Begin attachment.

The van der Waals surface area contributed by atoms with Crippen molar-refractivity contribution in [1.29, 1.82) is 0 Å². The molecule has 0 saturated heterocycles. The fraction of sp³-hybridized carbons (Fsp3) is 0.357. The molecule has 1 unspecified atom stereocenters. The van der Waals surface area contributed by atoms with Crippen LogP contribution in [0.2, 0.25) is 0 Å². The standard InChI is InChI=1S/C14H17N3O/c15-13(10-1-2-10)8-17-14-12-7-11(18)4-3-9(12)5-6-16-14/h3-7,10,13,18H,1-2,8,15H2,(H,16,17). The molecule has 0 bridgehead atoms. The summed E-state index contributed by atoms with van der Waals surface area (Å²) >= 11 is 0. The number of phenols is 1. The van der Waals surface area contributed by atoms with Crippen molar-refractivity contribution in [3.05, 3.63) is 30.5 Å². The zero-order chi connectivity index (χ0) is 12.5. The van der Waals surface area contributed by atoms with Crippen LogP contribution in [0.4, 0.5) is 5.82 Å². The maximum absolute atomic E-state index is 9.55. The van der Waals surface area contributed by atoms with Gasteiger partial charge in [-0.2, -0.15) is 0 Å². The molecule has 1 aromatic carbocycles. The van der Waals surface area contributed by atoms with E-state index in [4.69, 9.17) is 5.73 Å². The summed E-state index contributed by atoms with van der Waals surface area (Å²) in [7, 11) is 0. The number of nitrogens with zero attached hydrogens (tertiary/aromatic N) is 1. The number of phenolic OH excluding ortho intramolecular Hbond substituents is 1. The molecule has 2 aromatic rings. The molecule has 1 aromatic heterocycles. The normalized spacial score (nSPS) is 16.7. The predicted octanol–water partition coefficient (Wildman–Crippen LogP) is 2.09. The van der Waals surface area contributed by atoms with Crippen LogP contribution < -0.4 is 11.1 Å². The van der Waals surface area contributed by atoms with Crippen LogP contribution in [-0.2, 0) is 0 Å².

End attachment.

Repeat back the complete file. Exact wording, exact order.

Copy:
The van der Waals surface area contributed by atoms with Crippen molar-refractivity contribution in [1.29, 1.82) is 0 Å². The molecule has 0 saturated heterocycles. The fraction of sp³-hybridized carbons (Fsp3) is 0.357. The molecule has 1 unspecified atom stereocenters. The van der Waals surface area contributed by atoms with Crippen LogP contribution in [0.2, 0.25) is 0 Å². The standard InChI is InChI=1S/C14H17N3O/c15-13(10-1-2-10)8-17-14-12-7-11(18)4-3-9(12)5-6-16-14/h3-7,10,13,18H,1-2,8,15H2,(H,16,17). The molecule has 0 bridgehead atoms. The summed E-state index contributed by atoms with van der Waals surface area (Å²) >= 11 is 0. The number of phenols is 1. The van der Waals surface area contributed by atoms with Crippen molar-refractivity contribution in [3.05, 3.63) is 30.5 Å². The zero-order chi connectivity index (χ0) is 12.5. The van der Waals surface area contributed by atoms with Crippen LogP contribution in [0.4, 0.5) is 5.82 Å². The maximum absolute atomic E-state index is 9.55. The van der Waals surface area contributed by atoms with Gasteiger partial charge in [-0.2, -0.15) is 0 Å². The molecule has 1 aromatic carbocycles. The van der Waals surface area contributed by atoms with E-state index in [4.69, 9.17) is 5.73 Å². The summed E-state index contributed by atoms with van der Waals surface area (Å²) in [7, 11) is 0. The number of nitrogens with zero attached hydrogens (tertiary/aromatic N) is 1. The number of phenolic OH excluding ortho intramolecular Hbond substituents is 1. The molecule has 2 aromatic rings. The molecule has 1 aromatic heterocycles. The normalized spacial score (nSPS) is 16.7. The predicted octanol–water partition coefficient (Wildman–Crippen LogP) is 2.09. The van der Waals surface area contributed by atoms with Crippen LogP contribution < -0.4 is 11.1 Å². The van der Waals surface area contributed by atoms with Crippen LogP contribution in [-0.2, 0) is 0 Å².